Lincoln County mosquitoes testing positive with West Nile Virus
As warm temps linger, a warning to stay safe from the virus
NORTH PLATTE, Neb. (KNOP) - With warm temperatures hanging on, there is the likelihood of people continuing to enjoy outdoor activities, even into the late evening hours.
The West Central District Health Department is issuing the warning to help you avoid being infected with a virus with varying complications. Mosquito pools in Lincoln County testing positive for West Nile Virus.
Symptoms of West Nile illness are usually mild, including fever, headache, body aches, fatigue, skin rash on the trunk of the body, swollen lymph glands, and eye pain. However, the symptoms may be more severe, sometimes causing permanent neurological damage, and in some cases may result in death.
The West Central District Health Department reports two mosquito pools in Lincoln county testing positive for West Nile Virus (WNV). The end of the summer season (August to September) is the most likely time of the year that positive West Nile samples are collected and reported.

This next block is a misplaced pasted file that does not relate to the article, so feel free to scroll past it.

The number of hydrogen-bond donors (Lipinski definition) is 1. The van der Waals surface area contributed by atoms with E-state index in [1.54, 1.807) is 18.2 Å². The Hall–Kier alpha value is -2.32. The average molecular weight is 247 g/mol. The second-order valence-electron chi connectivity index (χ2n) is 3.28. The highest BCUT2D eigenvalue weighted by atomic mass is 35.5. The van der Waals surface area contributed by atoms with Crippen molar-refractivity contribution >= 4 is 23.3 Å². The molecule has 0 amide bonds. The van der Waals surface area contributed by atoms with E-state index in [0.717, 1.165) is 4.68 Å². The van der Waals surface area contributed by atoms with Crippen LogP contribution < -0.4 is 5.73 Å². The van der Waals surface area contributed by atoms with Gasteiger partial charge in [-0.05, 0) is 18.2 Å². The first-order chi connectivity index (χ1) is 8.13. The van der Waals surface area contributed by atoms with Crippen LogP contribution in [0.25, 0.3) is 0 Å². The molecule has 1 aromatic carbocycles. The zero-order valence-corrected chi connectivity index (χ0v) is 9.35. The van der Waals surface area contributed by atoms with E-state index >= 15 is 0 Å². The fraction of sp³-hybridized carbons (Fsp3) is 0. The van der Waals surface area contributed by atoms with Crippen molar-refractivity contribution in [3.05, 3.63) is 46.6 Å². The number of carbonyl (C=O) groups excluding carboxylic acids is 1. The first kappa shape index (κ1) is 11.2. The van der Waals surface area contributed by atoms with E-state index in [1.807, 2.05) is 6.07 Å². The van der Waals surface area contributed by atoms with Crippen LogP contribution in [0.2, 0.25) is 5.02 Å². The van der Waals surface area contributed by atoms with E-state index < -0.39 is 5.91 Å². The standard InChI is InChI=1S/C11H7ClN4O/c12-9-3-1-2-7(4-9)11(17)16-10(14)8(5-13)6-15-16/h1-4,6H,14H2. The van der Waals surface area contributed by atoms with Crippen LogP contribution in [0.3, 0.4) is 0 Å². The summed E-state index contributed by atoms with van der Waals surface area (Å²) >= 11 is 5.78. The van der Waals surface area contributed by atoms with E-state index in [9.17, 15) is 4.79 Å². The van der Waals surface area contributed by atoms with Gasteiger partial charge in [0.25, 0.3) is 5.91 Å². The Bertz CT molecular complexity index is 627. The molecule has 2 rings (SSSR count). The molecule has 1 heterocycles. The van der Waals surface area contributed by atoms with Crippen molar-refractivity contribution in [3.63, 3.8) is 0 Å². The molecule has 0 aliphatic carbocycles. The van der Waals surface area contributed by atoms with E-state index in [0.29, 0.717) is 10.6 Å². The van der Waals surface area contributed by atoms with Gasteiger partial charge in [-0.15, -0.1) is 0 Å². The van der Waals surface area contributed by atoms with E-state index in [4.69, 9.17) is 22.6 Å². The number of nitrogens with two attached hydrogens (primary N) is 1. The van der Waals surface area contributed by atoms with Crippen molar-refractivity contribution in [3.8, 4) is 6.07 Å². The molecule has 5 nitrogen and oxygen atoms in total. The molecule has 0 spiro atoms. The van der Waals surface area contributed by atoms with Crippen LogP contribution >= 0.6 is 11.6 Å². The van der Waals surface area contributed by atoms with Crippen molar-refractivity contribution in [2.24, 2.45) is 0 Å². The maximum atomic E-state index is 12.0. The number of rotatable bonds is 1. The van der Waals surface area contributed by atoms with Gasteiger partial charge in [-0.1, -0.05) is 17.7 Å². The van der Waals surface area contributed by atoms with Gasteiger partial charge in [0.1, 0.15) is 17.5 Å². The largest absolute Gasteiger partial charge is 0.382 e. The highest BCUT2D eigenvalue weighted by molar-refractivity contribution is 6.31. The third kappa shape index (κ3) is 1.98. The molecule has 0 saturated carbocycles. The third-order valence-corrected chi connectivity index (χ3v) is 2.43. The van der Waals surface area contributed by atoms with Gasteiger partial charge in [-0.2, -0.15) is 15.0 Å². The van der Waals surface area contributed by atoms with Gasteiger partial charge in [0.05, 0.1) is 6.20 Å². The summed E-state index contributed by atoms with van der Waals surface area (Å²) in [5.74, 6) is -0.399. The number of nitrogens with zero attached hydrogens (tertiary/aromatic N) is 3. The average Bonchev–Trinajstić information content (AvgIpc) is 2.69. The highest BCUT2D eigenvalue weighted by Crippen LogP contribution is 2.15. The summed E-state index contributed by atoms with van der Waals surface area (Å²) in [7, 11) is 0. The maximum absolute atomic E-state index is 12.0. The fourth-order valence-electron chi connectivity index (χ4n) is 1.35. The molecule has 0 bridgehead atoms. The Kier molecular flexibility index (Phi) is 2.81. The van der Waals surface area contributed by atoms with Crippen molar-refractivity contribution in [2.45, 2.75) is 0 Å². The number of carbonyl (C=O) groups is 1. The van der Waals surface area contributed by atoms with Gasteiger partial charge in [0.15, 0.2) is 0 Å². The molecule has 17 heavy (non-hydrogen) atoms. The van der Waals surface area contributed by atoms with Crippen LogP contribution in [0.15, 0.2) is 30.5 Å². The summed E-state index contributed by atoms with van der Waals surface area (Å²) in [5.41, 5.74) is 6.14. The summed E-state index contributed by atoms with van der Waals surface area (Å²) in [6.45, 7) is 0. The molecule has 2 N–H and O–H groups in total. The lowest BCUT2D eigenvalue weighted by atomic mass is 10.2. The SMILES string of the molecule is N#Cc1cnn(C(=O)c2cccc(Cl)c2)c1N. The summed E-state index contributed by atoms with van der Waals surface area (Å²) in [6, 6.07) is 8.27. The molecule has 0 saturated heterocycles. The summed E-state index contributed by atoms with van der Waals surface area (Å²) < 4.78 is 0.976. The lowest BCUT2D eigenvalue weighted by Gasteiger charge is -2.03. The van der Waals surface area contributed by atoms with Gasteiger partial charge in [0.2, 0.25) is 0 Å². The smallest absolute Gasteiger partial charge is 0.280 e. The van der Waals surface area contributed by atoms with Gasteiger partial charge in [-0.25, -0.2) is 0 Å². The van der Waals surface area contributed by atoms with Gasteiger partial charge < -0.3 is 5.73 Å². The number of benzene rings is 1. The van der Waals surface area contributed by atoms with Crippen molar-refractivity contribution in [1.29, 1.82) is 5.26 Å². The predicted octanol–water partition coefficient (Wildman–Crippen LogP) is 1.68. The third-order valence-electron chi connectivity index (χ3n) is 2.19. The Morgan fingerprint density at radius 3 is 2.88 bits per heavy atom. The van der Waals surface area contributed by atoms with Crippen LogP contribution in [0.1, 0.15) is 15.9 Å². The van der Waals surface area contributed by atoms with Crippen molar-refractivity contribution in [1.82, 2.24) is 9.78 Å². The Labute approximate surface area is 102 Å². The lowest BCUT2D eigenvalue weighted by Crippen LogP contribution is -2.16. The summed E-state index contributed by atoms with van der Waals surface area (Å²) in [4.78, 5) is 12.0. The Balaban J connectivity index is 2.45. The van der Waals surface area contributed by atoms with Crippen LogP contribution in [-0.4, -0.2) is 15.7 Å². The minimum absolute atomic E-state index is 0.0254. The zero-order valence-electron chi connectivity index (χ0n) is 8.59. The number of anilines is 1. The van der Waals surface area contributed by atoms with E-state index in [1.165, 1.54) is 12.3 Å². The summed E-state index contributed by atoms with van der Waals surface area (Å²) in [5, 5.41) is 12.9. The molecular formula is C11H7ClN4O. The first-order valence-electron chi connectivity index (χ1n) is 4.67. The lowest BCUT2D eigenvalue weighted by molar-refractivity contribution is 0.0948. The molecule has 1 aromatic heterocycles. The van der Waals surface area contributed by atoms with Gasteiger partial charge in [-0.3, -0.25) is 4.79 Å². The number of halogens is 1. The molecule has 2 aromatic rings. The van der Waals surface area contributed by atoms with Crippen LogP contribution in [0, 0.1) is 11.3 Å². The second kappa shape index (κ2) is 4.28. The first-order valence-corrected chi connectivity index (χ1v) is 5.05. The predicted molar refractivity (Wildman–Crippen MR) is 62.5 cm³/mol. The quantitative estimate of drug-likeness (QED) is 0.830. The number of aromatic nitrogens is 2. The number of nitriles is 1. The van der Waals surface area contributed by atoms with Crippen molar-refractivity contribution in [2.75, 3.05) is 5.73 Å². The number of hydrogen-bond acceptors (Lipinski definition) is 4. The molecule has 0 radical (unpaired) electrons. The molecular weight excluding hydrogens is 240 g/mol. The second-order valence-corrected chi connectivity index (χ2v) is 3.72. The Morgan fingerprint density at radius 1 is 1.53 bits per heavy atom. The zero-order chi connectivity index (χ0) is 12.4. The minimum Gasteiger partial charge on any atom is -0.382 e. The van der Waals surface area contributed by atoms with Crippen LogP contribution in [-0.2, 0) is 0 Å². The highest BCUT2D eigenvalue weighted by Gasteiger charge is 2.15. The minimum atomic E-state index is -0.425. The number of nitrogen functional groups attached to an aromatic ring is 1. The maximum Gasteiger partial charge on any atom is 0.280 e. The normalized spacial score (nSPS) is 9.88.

According to the Nebraska Department of Health and Human Services (NE DHHS), human WNV infections follow in the wake of positive mosquito pools, with a peak around Labor Day and disappearing around mid-September.
West Central District Health Department recommends that people avoid being outside at dusk and dawn when mosquitoes are most active and to protect themselves from mosquito bites by wearing lightweight protective clothing (including long-sleeved shirts and long pants) and by using an insect repellent containing DEET, IR3535, Oil of Eucalyptus or Picaridin.
Residents are encouraged to frequently drain containers and other standing or stagnant water around their homes to disrupt the breeding cycle of mosquitoes.
For the current 2020 WNV season, surveillance began in May and will continue through the end of September. Weekly WNV reports can be found by visiting the NE DHHS WNV Surveillance Data webpage: http://dhhs.ne.gov/Pages/West-Nile-Virus.aspx
For more information, visit www.wcdhd.org or call 308-696-1201
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